The Impact of a Novel


There is a novel that was written approximately two hundred years after the birth of Christ titled The Protoevangelium of James. It is good to learn about this novel as we are celebrating the Christmas season. Of course James, the brother of Jesus, cannot be the author of this novel; in those days many wrote books claiming famous people as the authors. The author of this novel was likely not a Jew and did not know much about the geography of Palestine. For instance, he described the road between Jerusalem and Bethlehem as a desert when in reality it was rich farmland.

Dr. Kenneth Bailey was my New Testament professor, and he wrote a book I highly recommend: Jesus Through Middle Eastern Eyes. In his book on page 27, Baily cites briefly the story of Jesus’s birth according to The Protoevangelium of James, which sheds light on some things in the Christmas story which many Christians believe and yet do not appear in the Scriptures.  

"In the novel, as they [Joseph and Mary] approach Bethlehem, Mary says to Joseph, 'Joseph, take me down from the ass, for the child within me presses me, to come forth.' Responding to the request, Joseph leaves Mary in a cave and rushes off to Bethlehem to find a midwife. After seeing fanciful visions on the way, Joseph returns with the midwife (the baby has already been born) to be faced with a dark cloud and then a bright light overshadowing the cave. A woman by the name of Salome appears from nowhere and meets the midwife who tells her that a virgin has given birth and is still a virgin. Salome expresses doubt at this marvel and her hand turns leprous as a result. After an examination, Mary's claim is vindicated. Then an angel suddenly 'stands' before Salome and tells her to touch the child. She does so and the diseased hand is miraculously healed — and the novel spins on from there. Authors of popular novels usually have good imaginations. ... This novel is the earliest known reference to the notion that Jesus was born the night Mary and Joseph arrived in or near Bethlehem."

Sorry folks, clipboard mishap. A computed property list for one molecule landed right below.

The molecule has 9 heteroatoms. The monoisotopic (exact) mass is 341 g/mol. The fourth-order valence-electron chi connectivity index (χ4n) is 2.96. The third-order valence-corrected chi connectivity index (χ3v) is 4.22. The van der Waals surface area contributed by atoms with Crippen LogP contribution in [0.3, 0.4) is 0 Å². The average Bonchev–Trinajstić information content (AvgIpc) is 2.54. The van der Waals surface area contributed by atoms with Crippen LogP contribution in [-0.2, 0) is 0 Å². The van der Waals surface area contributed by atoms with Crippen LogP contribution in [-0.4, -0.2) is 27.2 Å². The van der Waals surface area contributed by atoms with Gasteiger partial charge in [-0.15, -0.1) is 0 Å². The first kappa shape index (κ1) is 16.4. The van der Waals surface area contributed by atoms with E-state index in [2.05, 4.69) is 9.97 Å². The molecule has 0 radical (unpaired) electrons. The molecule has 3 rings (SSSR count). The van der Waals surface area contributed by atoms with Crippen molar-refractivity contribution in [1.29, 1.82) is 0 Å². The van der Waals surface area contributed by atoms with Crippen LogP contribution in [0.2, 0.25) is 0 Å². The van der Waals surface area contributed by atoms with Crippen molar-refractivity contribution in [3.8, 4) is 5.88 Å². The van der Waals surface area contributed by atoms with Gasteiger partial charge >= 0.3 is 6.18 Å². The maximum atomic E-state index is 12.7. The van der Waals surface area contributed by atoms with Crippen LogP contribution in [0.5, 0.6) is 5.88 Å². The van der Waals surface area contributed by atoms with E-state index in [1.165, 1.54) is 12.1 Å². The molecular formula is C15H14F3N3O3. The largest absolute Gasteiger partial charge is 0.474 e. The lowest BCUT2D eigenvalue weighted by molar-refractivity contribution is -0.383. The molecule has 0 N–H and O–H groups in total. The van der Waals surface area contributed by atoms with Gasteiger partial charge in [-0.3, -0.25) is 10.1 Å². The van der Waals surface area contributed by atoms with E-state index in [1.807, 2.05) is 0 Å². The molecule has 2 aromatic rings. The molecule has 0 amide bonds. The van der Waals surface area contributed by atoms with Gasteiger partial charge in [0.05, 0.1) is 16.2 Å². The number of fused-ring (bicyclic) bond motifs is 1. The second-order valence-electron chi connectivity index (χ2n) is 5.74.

Here are some questions for us to think about this Christmas season.

1. We all know that the Christmas tree phenomenon, the lights and Santa Claus are all traditions and they do not exist in the Scriptures. How about the "cave" and the "stable", where do you find them in the Bible?

2. Just because the word "manger" appears in Luke 2:7 does that necessarily imply that Jesus was born in a stable? Are there other possible interpretations?

3. Do the Gospels say that Jesus was born the night Joseph and Mary arrived in Bethlehem?  Could it be that they arrived in Bethlehem several days or several weeks before Jesus was born?

4. Do we insert into the Scriptures our impressions that were formed as a result of various influences, such as this novel or other sources, including our families, our churches, our Sunday schools and their influence?  

A year ago, close to Christmas 2014, I wrote a blog on the story of the birth of Christ as it appears in the Gospel of Luke. I encourage you to go to that blog and look at the Christmas story with fresh eyes, and may you have a meaningful Christmas season. 

Dr. Nabeel Jabbour